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Language is a system of thought that we impose on the chaos of experience in order to screen ourselves from the incomprehensible, the inarticulate, the indifferent, and the hostile. It is supposed to "make sense," that is, be consistent with itself, like a dictionary, and be consistent with the outside world, whatever that may actually be. Language is the material we use to construct our model of reality, which enables us, in turn, to construct memory, experience, behavior, morality, identity, and consciousness.
I've been looking at a lot of online pornography. By "a lot," I mean sometimes as many as a thousand porn sites in a day.
("Dear Mr. Fiske: Please cancel my subscription forthwith.")
Allow me to explain. I work for a company that produces Internet filtering software (that's software that prevents children or employees from viewing inappropriate material on the World Wide Web), and my job involves, among other things, checking on the accuracy of our classification methods for websites. Recently this has required me to look at this particular category of online "content," as we in the tech biz refer to words and pictures. It is, as you may suppose, obscene, repetitive, unimaginative, tawdry, sad, and occasionally disgusting; and, as you might not guess, after a surprisingly short time it is also utterly unstimulating.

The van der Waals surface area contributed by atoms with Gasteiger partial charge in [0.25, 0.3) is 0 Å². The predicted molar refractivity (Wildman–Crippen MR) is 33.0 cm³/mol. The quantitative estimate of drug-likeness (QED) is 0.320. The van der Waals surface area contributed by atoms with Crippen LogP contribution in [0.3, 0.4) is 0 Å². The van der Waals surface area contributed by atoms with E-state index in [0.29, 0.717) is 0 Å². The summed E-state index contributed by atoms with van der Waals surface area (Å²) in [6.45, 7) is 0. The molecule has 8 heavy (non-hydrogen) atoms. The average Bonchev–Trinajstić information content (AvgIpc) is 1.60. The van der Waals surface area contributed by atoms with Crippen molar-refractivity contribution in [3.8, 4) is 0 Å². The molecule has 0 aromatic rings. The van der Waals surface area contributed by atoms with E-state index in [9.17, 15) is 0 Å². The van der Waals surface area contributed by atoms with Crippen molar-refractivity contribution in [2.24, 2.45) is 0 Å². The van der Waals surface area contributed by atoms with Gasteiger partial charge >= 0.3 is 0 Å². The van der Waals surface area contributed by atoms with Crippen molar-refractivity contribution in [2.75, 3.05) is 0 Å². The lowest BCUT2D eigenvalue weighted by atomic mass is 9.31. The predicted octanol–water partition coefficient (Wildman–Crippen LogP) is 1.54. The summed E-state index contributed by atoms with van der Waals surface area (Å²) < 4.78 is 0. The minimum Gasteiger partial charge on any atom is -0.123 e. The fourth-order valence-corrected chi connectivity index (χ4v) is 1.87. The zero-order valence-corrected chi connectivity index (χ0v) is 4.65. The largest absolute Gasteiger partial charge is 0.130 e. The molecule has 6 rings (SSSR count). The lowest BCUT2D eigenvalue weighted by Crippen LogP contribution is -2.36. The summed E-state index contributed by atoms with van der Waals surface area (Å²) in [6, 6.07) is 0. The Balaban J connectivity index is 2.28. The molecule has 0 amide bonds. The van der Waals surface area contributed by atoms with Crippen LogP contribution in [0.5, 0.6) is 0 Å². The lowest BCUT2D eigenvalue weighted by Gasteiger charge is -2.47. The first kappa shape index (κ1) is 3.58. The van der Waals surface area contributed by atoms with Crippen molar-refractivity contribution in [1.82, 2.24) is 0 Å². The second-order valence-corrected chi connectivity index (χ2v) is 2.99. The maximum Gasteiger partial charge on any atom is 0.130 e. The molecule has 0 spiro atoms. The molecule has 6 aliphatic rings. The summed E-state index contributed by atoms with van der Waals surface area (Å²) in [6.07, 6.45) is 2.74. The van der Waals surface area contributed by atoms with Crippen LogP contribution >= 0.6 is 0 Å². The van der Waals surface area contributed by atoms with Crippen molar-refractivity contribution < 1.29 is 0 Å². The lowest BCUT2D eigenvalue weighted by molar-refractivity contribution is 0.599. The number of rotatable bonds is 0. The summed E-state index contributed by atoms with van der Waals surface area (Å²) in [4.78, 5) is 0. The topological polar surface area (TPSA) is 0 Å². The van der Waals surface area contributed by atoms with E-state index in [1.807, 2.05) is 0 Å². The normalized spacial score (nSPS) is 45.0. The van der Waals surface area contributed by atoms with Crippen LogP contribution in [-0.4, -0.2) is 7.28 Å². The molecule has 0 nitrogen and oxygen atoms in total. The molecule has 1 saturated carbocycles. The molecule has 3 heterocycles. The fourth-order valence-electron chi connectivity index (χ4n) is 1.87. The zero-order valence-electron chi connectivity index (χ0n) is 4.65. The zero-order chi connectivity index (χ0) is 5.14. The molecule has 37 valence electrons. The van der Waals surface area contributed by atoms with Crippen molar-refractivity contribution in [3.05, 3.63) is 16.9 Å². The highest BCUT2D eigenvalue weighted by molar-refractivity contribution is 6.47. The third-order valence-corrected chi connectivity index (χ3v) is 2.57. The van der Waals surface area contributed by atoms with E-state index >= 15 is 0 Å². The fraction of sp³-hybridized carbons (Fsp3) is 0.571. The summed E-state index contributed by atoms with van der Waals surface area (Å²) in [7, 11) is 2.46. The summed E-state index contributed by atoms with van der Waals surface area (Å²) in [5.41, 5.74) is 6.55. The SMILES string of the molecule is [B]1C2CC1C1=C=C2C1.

Frank E. Keyes, Jr.
Some believe that language has no usage rules. The "some" are descriptivists, and their opposite, prescripivists. Each group is not as right and the other not as wrong as each believes, often with passion. Follett describes these two as follows:
PRESCRIBE: The larger [party], which includes everybody from the proverbial plain man to the professional writer, takes it for granted that there is a right way to use words and construct sentences, and many wrong ways. The right way is believed to be clearer, simpler, more logical, and hence more likely to prevent error and confusion. Good writing is easier to read; it offers a pleasant combination of sound and sense.
The July issue of The Vocabula Review is due online July 20.
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